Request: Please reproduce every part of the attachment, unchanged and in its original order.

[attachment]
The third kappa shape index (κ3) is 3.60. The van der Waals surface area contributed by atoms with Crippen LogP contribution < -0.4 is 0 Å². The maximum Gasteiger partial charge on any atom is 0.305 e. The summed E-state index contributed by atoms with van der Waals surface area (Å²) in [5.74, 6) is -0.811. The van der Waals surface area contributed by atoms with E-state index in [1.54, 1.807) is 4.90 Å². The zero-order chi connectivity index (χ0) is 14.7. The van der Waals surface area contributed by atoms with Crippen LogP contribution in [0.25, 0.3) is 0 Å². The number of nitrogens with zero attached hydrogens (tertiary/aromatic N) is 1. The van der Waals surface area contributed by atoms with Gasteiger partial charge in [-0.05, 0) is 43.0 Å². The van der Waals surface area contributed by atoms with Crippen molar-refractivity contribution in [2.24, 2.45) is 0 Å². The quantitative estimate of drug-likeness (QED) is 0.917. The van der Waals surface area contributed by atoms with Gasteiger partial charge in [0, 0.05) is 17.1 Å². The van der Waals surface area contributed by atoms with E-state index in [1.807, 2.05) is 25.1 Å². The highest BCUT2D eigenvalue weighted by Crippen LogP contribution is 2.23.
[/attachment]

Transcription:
The third kappa shape index (κ3) is 3.60. The van der Waals surface area contributed by atoms with Crippen LogP contribution < -0.4 is 0 Å². The maximum Gasteiger partial charge on any atom is 0.305 e. The summed E-state index contributed by atoms with van der Waals surface area (Å²) in [5.74, 6) is -0.811. The van der Waals surface area contributed by atoms with E-state index in [1.54, 1.807) is 4.90 Å². The zero-order chi connectivity index (χ0) is 14.7. The van der Waals surface area contributed by atoms with Crippen LogP contribution in [0.25, 0.3) is 0 Å². The number of nitrogens with zero attached hydrogens (tertiary/aromatic N) is 1. The van der Waals surface area contributed by atoms with Gasteiger partial charge in [-0.05, 0) is 43.0 Å². The van der Waals surface area contributed by atoms with Crippen molar-refractivity contribution in [2.24, 2.45) is 0 Å². The quantitative estimate of drug-likeness (QED) is 0.917. The van der Waals surface area contributed by atoms with Gasteiger partial charge in [0, 0.05) is 17.1 Å². The van der Waals surface area contributed by atoms with E-state index in [1.807, 2.05) is 25.1 Å². The highest BCUT2D eigenvalue weighted by Crippen LogP contribution is 2.23.